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Choice in a Changing World
Ernest R. Alexander
Vol. 3, No. 3 (Sep., 1972), pp. 325-337
Published by: Springer
Stable URL: http://www.jstor.org/stable/4531493
Page Count: 13
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Decision models which aspire to generality are weak since they must be divorced from any societal environment or assume universality for one form of society. The former is the case with normative rational models, the latter with descriptive ones such as incrementalism. To assume that decision modes vary in response to environmental factors might be a more fruitful basis for analysis. This is the point of departure for the present paper, which offers a conceptual framework independent of a priori assumptions about the decisionmaker's environment. Among hypotheses which are presented on the relationships between environmental and decision variables, is the suggestion that an important factor affecting the style of decisionmakers is their perception of change. An environment perceived as relatively stable or gradually changing will elicit incremental decision processes, while decisionmakers finding themselves subjected to rapid change in a turbulent environment may adopt a decision mode called entrepreneurial. This is distinguished from the incremental mode by, among other characteristics, its greater propensity for risk.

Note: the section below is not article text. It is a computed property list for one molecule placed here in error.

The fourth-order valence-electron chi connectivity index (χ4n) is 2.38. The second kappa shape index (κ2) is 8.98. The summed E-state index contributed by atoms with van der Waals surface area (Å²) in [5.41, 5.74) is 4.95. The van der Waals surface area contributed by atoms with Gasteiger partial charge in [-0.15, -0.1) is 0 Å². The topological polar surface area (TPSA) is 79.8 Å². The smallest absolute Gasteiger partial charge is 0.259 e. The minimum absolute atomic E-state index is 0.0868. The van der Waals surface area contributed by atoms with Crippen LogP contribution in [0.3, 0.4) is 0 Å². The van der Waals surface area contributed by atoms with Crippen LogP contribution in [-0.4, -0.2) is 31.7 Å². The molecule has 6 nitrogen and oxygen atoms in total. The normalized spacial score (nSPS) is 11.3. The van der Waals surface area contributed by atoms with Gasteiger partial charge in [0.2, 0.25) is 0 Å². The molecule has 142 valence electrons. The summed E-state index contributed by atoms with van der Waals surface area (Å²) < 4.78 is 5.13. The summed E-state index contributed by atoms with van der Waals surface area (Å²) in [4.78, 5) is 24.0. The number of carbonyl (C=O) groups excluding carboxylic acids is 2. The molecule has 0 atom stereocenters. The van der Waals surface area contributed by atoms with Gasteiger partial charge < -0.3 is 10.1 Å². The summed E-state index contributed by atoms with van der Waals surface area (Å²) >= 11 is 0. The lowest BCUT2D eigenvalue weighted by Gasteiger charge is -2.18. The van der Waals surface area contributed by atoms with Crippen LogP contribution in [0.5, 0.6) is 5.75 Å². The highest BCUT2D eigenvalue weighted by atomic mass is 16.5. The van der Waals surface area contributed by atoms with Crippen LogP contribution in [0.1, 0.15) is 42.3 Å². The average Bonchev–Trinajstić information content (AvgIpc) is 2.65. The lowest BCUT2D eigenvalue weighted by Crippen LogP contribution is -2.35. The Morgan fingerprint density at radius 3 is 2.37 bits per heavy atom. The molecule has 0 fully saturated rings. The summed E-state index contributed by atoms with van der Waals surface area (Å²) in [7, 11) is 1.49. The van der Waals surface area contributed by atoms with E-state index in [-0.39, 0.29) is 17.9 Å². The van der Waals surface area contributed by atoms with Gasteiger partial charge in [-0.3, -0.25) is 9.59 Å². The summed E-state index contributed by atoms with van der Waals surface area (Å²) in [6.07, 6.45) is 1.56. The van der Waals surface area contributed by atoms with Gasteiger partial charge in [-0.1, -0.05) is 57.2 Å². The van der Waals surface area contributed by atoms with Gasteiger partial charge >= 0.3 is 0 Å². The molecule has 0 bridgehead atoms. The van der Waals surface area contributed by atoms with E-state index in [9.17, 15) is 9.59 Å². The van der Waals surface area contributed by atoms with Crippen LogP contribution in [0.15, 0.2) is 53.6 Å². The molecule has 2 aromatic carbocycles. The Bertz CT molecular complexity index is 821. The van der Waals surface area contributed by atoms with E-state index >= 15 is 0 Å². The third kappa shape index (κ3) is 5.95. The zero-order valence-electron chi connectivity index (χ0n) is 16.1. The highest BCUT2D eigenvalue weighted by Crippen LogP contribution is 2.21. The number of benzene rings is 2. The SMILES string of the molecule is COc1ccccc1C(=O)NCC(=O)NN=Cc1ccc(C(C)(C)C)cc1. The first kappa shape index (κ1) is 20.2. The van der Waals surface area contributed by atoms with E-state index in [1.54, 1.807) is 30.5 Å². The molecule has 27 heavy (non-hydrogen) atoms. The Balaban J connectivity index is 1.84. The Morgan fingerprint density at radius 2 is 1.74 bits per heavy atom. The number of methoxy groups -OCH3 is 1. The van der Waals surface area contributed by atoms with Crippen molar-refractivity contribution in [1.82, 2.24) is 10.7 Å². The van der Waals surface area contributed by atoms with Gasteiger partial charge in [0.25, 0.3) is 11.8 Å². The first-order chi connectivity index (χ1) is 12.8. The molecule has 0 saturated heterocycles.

Policy Sciences © 1972 Springer